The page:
A programme on the BBC. Originally set up in the 1970s as a straight motoring review programme, it died a death around the turn of the 21st century. It was then resurrected with former presenter Jeremy Clarkson in charge, and has since developed into more of a car-based comedy show. Clarkson has described it as 'what every man would do if he let his inner ten-year-old take control'.
The show's popularity - it is the highest rated programme on BBC2 - is chiefly due to the banter and dynamic between its three presenters:
Jeremy Clarkson - Tall, middle-aged, strongly opinionated, has a way with words. Often takes a refuge in audacity.
Richard Hammond - Short, younger, rural, usually called upon to do the crazier stunts (one of which almost ended in his death).
James May - In between, posh, well spoken, cultured, known as “Captain Slow”.
If these three were left alone they would just spend all their time driving supercars, so the Production Team intervenes with various Challenges. These usually take the form of the three of them having to buy a particular type of used car with a very limited budget, and then see which one performs the best (or at all) through various tests. On two occasions, this was taken to the extreme - the American and African Specials. In both, they had to buy three old used cars and then drive them across either a Godforsaken wasteland devoid of all civilisation, or Botswana.
There are also Races, which originally started as an attempt to prove that, no matter how fast public transport gets, the hassle of being dependent on someone else's schedule means a car will always get you there faster in the long run. This belief is usually confirmed, though often only by a margin of a few minutes.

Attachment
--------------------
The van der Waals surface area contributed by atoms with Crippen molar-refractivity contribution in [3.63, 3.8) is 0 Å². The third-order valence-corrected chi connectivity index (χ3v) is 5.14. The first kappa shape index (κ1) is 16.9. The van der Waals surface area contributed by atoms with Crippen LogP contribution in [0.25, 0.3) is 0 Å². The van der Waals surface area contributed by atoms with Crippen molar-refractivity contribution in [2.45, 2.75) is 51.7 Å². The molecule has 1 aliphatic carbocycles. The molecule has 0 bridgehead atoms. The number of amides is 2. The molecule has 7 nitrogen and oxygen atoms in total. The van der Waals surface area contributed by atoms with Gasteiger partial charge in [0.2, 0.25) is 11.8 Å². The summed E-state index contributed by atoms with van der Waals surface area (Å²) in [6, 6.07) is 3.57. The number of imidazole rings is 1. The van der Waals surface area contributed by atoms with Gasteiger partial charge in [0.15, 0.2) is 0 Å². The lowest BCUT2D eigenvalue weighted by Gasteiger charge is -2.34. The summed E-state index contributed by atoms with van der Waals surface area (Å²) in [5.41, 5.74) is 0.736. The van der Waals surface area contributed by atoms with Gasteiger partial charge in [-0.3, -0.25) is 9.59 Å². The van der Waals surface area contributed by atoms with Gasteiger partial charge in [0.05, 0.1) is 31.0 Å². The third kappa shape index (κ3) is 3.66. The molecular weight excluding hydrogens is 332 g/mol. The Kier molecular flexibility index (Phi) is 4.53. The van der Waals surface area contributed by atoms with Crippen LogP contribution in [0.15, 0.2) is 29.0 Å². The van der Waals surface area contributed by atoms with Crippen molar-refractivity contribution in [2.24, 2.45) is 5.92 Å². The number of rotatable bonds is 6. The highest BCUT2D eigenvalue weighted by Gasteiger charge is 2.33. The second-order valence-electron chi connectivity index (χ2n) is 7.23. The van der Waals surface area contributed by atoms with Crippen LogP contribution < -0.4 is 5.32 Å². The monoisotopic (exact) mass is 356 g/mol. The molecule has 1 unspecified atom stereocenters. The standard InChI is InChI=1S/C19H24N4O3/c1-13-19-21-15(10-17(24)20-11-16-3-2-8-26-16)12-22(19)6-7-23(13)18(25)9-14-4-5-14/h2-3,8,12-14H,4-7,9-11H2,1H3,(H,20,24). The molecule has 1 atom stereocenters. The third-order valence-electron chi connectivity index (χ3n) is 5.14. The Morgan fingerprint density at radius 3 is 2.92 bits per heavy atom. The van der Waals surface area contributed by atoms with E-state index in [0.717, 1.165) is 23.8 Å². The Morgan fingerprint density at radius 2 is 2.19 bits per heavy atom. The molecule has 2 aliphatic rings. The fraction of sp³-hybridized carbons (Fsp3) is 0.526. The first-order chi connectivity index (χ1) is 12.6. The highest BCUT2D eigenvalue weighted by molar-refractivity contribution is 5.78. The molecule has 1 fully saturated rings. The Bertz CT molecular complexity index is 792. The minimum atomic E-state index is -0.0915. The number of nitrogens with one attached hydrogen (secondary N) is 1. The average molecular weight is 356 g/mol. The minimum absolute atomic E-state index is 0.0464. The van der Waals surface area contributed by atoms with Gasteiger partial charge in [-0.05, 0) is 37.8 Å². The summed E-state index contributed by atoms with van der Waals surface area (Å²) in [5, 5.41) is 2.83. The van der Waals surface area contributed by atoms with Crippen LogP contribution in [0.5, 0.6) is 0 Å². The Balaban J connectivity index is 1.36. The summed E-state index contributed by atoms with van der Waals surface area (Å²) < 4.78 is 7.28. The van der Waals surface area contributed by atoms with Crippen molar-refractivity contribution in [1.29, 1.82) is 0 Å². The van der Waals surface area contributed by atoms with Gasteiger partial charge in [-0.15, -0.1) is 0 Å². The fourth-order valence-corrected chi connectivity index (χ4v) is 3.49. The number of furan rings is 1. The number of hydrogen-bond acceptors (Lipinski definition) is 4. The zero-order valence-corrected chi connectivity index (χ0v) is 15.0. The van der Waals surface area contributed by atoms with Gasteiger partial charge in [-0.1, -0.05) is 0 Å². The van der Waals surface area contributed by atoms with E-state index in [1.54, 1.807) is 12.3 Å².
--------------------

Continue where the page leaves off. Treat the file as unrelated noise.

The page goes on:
A regular feature is the 'Star in a Reasonably Priced Car' (pronounced Rrrrreeeeeeeeeesonably Priced Car) in which various celebrities have to set a time on their test track in an incongruously cheap car (originally a Suzuki Liana, now a Chevrolet Lascetti).
The show also has The Stig, its 'tame racing driver', whose role is to drive new cars around the track to set a time. With his face obscured by an opaque helmet, his identity is a mystery. He is usually introduced by Clarkson reeling off two unlikely “Stig facts”, such as “Some say, his breath smells of magnesium, and there's an airport in Russia named after him…all we know is, he's called the Stig.”
The show, and especially Clarkson, often takes a pop at targets as diverse as the British Government, the European Union, absolutely every foreign country (especially the USA and Australia), every car company in the world, and particularly 'eco-mentalists'. Despite its high budget and awards, the presenters are always careful to refer to it self-deprecatingly as “that poky little motoring programme on BBC2”. Similarly, the show's motto has been given as “Ambitious…but rubbish.”
Top Gear has become remarkably successful overseas - in Russia, for example, Clarkson is the second most popular person on TV after a topless newsreader. It has proved so popular in the United States and Australia (presumably they edit out the insults aimed at those countries) that those two have now started making their own versions.